Facebook is hitting the pause button on its plan to disclose a new smart speaker — amid backlash that the company permitted millions of users’ private information to be harvested by a political consultancy, according to a new report.
The social media giant has been working on smart speaker and video-chatting gadgets to compete with Amazon Echo and Google Home, but has decided not to unveil them during a May tech conference, because the public is so distrustful of how Facebook handles personal information, Bloomberg reports.
It was revealed earlier this month that Facebook permitted political consulting firm Cambridge Analytica to steal personal information from 50 million users in order to build psychological profiles of voters.
As Facebook went into damage control over the ensuing scandal, news broke Monday that it also gathered call and text data from Android phone users, including whom they called, when and for how long.
The Federal Trade Commission opened a probe into Facebook over the Cambridge Analytica leak, and Facebook CEO Mark Zuckerberg is set to testify about the company’s privacy practices during an April 10 congressional hearing.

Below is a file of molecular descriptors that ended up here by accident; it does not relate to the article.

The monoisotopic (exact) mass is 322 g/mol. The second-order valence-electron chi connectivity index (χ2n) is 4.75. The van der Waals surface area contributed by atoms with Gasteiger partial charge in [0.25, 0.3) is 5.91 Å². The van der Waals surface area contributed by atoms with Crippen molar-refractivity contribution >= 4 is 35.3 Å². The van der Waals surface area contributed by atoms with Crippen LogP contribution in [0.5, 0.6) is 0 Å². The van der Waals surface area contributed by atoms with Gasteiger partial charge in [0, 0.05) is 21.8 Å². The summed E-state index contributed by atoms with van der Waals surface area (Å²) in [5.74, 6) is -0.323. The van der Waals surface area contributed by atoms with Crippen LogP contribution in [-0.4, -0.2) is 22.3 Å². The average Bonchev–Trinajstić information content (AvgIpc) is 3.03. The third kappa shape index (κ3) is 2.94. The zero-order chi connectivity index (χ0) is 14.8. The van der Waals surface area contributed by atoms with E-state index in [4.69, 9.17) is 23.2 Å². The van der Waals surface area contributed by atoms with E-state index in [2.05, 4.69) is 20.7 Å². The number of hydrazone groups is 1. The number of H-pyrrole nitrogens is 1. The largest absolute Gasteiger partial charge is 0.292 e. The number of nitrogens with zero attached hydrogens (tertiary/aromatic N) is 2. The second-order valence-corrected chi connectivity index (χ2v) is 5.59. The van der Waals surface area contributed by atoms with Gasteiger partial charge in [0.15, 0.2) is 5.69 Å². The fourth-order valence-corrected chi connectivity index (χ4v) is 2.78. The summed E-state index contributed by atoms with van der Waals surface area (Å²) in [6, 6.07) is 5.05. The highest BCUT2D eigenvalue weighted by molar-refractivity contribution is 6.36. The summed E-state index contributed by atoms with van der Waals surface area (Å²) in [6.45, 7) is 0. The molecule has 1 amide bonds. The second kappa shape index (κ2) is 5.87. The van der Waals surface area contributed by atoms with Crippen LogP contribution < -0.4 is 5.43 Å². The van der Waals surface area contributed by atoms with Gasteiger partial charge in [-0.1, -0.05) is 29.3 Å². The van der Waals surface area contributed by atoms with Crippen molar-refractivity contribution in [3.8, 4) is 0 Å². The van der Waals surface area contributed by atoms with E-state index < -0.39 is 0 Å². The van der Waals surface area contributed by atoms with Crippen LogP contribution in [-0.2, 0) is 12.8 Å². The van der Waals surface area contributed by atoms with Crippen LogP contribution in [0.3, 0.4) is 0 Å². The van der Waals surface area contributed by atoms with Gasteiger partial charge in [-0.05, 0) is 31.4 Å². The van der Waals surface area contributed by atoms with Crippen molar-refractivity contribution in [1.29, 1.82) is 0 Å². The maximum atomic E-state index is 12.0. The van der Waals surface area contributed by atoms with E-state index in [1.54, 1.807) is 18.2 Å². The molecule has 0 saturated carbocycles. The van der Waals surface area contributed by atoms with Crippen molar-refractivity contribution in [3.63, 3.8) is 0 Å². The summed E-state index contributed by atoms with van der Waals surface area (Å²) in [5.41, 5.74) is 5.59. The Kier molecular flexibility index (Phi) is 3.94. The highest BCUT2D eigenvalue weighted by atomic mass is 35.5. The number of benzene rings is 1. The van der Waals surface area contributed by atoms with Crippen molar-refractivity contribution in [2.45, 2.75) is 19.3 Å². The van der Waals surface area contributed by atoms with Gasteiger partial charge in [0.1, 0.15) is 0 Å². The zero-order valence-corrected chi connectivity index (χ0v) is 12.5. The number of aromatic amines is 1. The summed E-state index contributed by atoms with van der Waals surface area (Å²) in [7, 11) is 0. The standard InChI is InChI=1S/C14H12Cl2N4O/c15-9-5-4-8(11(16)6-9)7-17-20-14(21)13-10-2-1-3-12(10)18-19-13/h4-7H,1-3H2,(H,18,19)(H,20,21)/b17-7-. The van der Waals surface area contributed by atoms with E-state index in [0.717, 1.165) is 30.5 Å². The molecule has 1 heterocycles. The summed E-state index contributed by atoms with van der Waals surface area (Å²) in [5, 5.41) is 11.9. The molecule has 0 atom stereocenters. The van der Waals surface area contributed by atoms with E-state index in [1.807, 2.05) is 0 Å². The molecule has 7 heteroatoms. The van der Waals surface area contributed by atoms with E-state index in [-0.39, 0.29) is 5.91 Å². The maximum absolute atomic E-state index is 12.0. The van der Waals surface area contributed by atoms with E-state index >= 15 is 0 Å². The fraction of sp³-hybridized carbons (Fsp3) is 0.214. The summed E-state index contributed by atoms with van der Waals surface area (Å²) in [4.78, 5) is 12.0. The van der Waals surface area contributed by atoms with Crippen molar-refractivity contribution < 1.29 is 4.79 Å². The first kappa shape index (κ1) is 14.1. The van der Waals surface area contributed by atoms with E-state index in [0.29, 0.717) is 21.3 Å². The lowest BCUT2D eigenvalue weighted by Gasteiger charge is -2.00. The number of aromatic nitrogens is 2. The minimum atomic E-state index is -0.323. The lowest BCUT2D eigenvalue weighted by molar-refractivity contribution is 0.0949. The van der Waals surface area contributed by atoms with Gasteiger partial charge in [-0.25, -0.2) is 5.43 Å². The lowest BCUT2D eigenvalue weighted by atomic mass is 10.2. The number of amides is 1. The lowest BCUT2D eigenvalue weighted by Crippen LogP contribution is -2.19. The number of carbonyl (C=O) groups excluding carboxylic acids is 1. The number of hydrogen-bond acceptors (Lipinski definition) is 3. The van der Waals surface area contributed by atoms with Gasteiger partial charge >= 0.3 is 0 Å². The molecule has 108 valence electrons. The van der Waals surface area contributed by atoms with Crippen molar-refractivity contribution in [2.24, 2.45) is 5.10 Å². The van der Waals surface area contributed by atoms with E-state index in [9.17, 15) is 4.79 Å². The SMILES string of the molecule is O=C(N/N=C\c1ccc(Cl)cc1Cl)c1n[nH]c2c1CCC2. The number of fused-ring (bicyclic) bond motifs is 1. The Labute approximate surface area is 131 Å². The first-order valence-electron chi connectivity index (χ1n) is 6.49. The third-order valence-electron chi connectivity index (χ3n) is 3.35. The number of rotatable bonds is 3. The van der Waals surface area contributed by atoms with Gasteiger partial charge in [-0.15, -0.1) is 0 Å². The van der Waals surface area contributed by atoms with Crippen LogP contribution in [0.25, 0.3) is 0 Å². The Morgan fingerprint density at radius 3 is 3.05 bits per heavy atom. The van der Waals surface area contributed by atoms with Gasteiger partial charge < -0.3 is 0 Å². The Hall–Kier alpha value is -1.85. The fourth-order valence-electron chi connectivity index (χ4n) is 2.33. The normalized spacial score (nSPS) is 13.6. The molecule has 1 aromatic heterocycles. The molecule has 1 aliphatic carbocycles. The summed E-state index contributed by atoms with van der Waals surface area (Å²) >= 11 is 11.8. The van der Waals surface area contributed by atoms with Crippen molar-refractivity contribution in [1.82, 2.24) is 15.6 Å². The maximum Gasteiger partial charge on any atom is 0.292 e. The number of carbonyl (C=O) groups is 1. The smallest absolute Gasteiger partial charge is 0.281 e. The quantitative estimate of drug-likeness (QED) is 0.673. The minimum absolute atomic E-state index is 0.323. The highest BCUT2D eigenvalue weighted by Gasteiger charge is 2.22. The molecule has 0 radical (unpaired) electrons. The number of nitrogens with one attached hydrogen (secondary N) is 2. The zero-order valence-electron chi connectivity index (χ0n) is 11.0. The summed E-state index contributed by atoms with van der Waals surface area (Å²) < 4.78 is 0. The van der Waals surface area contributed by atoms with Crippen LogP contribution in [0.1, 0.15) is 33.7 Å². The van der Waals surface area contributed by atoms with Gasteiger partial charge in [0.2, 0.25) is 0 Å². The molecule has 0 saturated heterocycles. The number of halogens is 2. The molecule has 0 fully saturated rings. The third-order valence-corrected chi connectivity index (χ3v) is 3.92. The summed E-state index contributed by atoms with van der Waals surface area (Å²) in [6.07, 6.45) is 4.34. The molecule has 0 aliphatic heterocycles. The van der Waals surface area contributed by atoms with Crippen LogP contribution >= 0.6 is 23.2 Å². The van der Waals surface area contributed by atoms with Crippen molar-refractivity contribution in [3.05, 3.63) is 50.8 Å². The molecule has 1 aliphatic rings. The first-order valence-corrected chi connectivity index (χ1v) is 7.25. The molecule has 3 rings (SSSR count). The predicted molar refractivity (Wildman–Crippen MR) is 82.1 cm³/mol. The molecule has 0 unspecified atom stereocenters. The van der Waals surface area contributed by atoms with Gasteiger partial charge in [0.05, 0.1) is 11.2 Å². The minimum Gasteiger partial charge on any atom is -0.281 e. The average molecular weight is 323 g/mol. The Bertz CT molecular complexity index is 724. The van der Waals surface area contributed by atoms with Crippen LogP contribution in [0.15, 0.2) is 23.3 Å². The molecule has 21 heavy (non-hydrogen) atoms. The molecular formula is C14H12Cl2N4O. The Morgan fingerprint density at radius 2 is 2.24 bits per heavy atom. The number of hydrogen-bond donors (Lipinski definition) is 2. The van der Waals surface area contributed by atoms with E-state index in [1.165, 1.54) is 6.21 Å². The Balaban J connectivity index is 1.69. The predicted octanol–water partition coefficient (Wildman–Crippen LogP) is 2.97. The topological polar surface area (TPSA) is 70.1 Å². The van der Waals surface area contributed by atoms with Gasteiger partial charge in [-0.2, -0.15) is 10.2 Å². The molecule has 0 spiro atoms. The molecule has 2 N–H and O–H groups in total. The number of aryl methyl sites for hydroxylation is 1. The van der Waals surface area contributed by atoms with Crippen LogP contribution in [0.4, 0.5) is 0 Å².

Facebook still plans to launch the home speakers later this year, according to Bloomberg.
It was even testing a feature that would let a camera on one home speaker model scan the room for people and lock onto their faces, the outlet reported last fall.
The voice-activated devices are only supposed to start recording after hearing a “wake word” that lets them know you’re talking to them, but data-privacy watchdogs warn they may be listening in when we don’t want them to.
Google had to confess last October after it was revealed its home speakers suffered a major glitch that caused them to continuously record.